What is a balanced meal for my baby?
What does a balanced meal look like?
When we start introducing solids it’s more about the experience, experimenting and setting taste preference rather than the nutrients. Babies do need some foods rich in zinc and iron in these early days but overall you don’t need to be too worried about the balance as most of the nutrients are coming from breast or formula milk at this stage. After around 12 months the focus is on food for nutrients and so we want to make sure that we’re offering a good variety to meet those needs.
You might have seen the Government’s Eatwell Plate – well I like to use a slightly different version. It’s really simple – look at the plate, split it into 4 and fill each of the four sections with leafy greens and salad, other vegetables, root veg & wholegrains and finally protein. In addition to this is 1-3 portions of fruit. Now this is very much a guide and you’ll see how the focus is well and truly on vegetables above everything else!
Some other things to think about:
Oily fish – offer twice a week to get the recommended amount of omega 3 fats. Nuts, seeds and avocados can also give omega 3 fats but oily fish are still the best source!
Vary the protein – don’t just go for meat. Add in fish, seafood, eggs, pulses and tofu.
Drinks – we only need to offer children water to drink. Other drinks fill them up with empty calories, disrupt blood sugar balance or provide artificial sweeteners which are best avoided.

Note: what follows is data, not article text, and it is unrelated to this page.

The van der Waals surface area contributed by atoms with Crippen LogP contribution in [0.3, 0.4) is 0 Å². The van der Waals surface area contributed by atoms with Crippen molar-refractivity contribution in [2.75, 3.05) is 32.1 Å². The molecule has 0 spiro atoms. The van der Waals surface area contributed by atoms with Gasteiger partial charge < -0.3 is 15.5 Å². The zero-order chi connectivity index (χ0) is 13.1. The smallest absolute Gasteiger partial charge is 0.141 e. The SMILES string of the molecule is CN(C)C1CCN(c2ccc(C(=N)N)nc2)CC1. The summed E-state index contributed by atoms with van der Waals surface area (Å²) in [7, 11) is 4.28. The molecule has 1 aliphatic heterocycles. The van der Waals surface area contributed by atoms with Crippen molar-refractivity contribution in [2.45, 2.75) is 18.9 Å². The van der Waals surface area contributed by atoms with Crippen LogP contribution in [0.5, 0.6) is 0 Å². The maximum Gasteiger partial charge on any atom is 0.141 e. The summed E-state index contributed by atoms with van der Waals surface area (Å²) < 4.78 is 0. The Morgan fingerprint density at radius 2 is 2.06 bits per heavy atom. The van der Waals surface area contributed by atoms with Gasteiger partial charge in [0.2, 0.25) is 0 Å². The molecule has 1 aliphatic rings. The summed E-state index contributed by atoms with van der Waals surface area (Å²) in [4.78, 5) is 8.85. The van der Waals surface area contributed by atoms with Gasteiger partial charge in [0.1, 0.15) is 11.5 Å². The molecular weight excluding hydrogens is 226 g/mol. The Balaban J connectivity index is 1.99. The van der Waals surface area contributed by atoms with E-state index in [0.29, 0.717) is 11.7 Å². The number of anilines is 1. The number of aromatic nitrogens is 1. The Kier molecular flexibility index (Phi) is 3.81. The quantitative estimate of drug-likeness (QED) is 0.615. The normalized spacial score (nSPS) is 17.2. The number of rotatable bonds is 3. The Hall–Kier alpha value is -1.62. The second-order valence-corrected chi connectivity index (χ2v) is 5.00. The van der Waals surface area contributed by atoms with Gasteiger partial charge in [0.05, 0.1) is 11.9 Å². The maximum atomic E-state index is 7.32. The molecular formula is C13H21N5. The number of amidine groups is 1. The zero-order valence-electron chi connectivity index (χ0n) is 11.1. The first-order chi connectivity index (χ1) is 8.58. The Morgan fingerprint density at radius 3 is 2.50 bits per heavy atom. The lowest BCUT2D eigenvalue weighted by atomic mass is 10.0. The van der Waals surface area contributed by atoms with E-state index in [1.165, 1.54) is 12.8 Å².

Choose wholegrains – these give a slower release of energy as the complex carbohydrates are broken down into sugar in the body and they provide fibre which is needed for healthy gut bacteria!
Dairy – dairy is an easy source of calcium for children but there are plenty of non-dairy sources so don’t rely too heavily on it. Children age 1-3 years need 350mg per day. One plain full fat yogurt and a cup of milk will reach that.
Supplements – vitamin A, C & D are needed for all children under 5 years of age. And vitamin D is required for everyone in the UK during the winter months.
Avoid – ultra processed foods as these are generally high in sugar, salt and additives. So that generally mean foods that use additives, ingredients and techniques that are rarely used in home-cooking.
Fruit – Aim for at least 5 portions of vegetables per days and 2 of fruit. It’s easy to lean into fruit rather than veg but try to tilt the balance towards vegetables where you can!
Having said all of this we have to be realistic and remember that feeding children is rarely easy or problem free. Our job as parents is to make these foods available, not make our children eat them! Exposure and habits are what’s important here. You also want to look at food intake over the course of a week rather than on individual days.
We know this can all feel a bit overwhelming when you first start to think about it, but we’d love to help. Join our free Facebook group Feeding Bumps, Babies & Kids with Happy Tums.
By Nicola, Happy Tums